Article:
For once, there were no trends. No numbers. No patterns.
Week 5 featured the most sporadic system of outcomes this season. Nearly every trend was at or near 50 percent accuracy – favorites, road underdogs, division favorites, underdogs at 1PM, 4PM, and at night – and there were no runaway successes. Looking back, this is largely aligned with Week 5 results of the past three seasons. This relatively calm week – both historically and in 2014 – is what led to the expectation that one group (in this case, underdogs as a collective whole) was going to pull away from the pack.
It didn’t happen.
Not only did favorites edge out underdogs – favorites were 8-7 against the spread – Week 5 was largely influenced by a factor dreaded by those of us who pick games: randomness.
This forbidden word leads to the most indicting stat of the week: an incredible seven of the 15 games were within four points of their spreads.
Of these seven games, few of which were as close in the final score as in the spread, six were within one field goal – made or missed – of redefining the week. If Jacksonville doesn’t throw an interception for a touchdown immediately after recovering a Pittsburgh fumble or if Seattle gets a first down in the final minute of play and elects to kneel instead of kick a field goal, the landscape of the Week 5 outcome is vastly different. Instead, almost nothing was remarkable or noteworthy. The week was, in effect, boring.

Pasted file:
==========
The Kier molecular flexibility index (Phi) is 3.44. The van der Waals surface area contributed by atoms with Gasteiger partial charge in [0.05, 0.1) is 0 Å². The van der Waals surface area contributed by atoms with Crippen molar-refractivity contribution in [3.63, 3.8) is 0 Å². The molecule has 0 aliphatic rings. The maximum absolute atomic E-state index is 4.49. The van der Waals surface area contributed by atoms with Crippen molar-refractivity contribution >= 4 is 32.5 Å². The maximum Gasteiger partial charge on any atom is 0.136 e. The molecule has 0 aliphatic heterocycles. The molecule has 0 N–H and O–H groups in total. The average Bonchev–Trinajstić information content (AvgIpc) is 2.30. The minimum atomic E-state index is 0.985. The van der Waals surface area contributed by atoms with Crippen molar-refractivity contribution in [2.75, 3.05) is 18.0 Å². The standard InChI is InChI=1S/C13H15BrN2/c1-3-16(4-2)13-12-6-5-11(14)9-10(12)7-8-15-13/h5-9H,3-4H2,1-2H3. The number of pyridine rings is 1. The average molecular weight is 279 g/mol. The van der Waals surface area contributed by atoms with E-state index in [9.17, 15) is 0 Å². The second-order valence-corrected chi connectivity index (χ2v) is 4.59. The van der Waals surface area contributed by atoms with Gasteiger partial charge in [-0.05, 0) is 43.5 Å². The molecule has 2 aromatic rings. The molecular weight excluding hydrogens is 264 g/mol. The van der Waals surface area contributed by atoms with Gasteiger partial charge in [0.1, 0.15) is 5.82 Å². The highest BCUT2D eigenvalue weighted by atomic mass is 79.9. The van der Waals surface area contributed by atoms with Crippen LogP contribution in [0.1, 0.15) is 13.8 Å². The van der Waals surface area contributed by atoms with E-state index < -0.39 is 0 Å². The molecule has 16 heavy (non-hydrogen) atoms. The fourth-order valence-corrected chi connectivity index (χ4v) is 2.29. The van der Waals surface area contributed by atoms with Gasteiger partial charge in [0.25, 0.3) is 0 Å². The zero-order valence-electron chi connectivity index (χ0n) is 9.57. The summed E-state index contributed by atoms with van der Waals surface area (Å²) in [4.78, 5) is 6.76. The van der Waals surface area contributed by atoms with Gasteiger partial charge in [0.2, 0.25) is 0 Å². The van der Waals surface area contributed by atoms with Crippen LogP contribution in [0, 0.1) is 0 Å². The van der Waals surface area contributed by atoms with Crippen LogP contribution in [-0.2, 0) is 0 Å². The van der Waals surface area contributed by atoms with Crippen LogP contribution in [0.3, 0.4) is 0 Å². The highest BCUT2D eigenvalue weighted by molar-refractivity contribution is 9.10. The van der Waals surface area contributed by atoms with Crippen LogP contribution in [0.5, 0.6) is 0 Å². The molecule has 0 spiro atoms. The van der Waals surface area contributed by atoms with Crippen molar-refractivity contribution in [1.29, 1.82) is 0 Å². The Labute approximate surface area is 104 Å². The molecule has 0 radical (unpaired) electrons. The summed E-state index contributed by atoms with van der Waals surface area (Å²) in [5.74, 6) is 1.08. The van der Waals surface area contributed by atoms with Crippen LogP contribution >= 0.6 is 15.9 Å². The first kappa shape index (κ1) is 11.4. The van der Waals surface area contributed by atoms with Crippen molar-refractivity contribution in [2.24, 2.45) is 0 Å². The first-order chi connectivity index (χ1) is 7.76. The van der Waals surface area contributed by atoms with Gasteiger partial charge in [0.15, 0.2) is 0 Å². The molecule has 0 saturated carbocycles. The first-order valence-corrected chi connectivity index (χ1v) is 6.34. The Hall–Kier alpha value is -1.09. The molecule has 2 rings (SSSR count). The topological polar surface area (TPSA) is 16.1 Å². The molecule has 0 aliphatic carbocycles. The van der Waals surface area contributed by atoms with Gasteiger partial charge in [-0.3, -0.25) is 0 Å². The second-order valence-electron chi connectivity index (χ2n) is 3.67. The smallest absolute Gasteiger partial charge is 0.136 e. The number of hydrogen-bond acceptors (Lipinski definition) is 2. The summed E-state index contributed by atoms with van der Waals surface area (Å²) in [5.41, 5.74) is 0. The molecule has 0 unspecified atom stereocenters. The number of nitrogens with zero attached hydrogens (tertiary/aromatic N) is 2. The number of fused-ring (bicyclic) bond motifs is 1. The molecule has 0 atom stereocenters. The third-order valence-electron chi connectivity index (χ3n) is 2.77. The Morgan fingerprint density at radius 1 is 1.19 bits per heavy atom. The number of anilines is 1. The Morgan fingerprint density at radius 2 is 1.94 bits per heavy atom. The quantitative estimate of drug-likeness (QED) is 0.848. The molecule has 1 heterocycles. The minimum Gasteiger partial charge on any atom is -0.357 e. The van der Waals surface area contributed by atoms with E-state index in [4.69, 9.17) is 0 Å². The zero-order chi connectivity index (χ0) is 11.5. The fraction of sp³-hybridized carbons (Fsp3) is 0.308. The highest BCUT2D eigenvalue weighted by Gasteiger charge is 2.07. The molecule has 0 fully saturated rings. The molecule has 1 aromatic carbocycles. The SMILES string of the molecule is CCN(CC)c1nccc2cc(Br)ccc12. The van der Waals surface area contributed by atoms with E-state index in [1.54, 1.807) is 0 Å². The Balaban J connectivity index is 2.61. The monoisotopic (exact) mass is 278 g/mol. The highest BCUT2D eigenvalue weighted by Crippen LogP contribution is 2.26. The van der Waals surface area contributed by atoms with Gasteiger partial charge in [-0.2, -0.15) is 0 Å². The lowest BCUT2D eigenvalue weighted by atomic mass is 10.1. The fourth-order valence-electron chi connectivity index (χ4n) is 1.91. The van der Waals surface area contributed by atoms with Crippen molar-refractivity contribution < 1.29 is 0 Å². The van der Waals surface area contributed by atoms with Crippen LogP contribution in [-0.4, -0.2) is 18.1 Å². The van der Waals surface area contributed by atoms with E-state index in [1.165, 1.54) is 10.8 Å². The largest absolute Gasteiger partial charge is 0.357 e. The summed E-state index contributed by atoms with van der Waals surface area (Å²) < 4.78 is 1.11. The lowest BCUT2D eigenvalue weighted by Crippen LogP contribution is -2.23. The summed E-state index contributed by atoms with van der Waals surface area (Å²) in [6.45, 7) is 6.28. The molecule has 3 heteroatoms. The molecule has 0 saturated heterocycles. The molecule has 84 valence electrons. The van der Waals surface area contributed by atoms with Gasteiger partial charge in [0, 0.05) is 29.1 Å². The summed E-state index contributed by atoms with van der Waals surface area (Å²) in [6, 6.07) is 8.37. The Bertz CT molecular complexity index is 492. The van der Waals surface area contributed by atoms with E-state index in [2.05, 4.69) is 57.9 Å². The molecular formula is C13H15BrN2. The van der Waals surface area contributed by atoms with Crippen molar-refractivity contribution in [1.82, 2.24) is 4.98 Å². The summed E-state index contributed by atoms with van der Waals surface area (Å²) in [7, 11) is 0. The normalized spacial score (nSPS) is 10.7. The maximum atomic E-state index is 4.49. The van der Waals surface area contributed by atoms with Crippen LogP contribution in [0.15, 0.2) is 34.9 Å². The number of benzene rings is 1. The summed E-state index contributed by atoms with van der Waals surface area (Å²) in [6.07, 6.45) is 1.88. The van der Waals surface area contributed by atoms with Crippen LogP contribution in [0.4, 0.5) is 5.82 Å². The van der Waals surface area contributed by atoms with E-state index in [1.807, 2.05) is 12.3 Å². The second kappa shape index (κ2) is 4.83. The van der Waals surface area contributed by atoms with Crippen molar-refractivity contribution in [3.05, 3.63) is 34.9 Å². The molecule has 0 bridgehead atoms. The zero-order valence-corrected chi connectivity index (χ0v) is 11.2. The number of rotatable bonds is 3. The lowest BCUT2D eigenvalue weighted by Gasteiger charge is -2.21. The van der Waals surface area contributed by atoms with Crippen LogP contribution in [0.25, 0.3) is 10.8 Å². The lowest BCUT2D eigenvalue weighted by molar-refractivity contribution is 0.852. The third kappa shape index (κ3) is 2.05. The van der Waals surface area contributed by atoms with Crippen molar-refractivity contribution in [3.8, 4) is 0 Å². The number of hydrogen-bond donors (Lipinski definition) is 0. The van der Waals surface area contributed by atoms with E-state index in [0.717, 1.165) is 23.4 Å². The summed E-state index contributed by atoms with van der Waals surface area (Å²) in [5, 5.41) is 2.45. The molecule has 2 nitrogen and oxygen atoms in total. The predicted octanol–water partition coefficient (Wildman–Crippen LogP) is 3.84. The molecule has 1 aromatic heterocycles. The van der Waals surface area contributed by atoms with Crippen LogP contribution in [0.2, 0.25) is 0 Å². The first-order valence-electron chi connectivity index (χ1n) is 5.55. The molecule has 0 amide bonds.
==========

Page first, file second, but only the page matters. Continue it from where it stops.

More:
Logic, therefore, would dictate that Week 6 should carry the torch dropped by its predecessor. With eight division games – the most since Week 3 (6 games) – Week 6 has the natural ability to realign some percentages, whether by returning back to the norm or skewing them further for a later regression.
Furthermore, this week contains no double digit spreads – the first time all season – and, while this is typically an argument for underdogs to sneak in under the line, there is an equal observation that games should generally be closer than usual. As noted many times, ‘weaker teams’ benefit from the familiarity of playing a division foe.
While certain go-to trends have failed to deliver as expected – home teams getting a touchdown are 0-2 against the spread despite historic success – the numbers suggest that these misses are natural, yet randomized as to when they occur.
The law of averages is powerful. This week’s games provide the perfect opportunity to offset early-season deviations and begin the road back towards the mean.
Below are predictions for each game against the spread. Spreads have been taken from various websites and are subject to change. The spread in parenthesis denotes the selected team and an asterisk denotes one of the week’s most confident picks.
*Confidence Picks: 3-3 (Season: 15-12)
All Picks Against Spread: 7-8 (Season: 38-37-1)